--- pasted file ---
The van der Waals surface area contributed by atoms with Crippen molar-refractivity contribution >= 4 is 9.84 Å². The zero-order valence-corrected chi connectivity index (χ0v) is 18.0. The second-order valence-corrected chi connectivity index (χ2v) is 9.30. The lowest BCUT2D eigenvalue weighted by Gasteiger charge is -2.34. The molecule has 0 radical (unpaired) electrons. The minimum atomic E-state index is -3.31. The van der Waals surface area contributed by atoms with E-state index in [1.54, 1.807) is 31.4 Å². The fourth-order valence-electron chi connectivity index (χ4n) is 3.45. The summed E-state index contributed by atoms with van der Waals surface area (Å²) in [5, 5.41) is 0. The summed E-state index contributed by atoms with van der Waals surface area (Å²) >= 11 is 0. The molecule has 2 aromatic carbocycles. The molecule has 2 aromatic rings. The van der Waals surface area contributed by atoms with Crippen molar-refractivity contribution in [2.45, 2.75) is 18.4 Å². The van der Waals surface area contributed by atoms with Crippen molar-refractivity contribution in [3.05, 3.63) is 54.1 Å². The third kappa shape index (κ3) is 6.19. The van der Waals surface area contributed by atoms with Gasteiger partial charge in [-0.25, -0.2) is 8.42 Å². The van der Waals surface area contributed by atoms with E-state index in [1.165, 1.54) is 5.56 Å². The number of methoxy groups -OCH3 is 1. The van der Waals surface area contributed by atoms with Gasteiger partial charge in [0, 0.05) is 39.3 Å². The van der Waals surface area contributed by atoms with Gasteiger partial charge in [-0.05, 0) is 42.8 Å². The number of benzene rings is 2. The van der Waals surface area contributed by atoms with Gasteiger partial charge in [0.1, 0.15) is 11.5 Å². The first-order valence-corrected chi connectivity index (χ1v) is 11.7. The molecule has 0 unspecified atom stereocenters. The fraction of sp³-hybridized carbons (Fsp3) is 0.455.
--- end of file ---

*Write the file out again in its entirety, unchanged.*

The van der Waals surface area contributed by atoms with Crippen molar-refractivity contribution >= 4 is 9.84 Å². The zero-order valence-corrected chi connectivity index (χ0v) is 18.0. The second-order valence-corrected chi connectivity index (χ2v) is 9.30. The lowest BCUT2D eigenvalue weighted by Gasteiger charge is -2.34. The molecule has 0 radical (unpaired) electrons. The minimum atomic E-state index is -3.31. The van der Waals surface area contributed by atoms with E-state index in [1.54, 1.807) is 31.4 Å². The fourth-order valence-electron chi connectivity index (χ4n) is 3.45. The summed E-state index contributed by atoms with van der Waals surface area (Å²) in [5, 5.41) is 0. The summed E-state index contributed by atoms with van der Waals surface area (Å²) >= 11 is 0. The molecule has 2 aromatic carbocycles. The molecule has 2 aromatic rings. The van der Waals surface area contributed by atoms with Crippen molar-refractivity contribution in [2.45, 2.75) is 18.4 Å². The van der Waals surface area contributed by atoms with Crippen molar-refractivity contribution in [3.05, 3.63) is 54.1 Å². The third kappa shape index (κ3) is 6.19. The van der Waals surface area contributed by atoms with Gasteiger partial charge in [-0.25, -0.2) is 8.42 Å². The van der Waals surface area contributed by atoms with E-state index in [1.165, 1.54) is 5.56 Å². The number of methoxy groups -OCH3 is 1. The van der Waals surface area contributed by atoms with Gasteiger partial charge in [0, 0.05) is 39.3 Å². The van der Waals surface area contributed by atoms with Gasteiger partial charge in [-0.05, 0) is 42.8 Å². The number of benzene rings is 2. The van der Waals surface area contributed by atoms with Gasteiger partial charge in [0.1, 0.15) is 11.5 Å². The first-order valence-corrected chi connectivity index (χ1v) is 11.7. The molecule has 0 unspecified atom stereocenters. The fraction of sp³-hybridized carbons (Fsp3) is 0.455.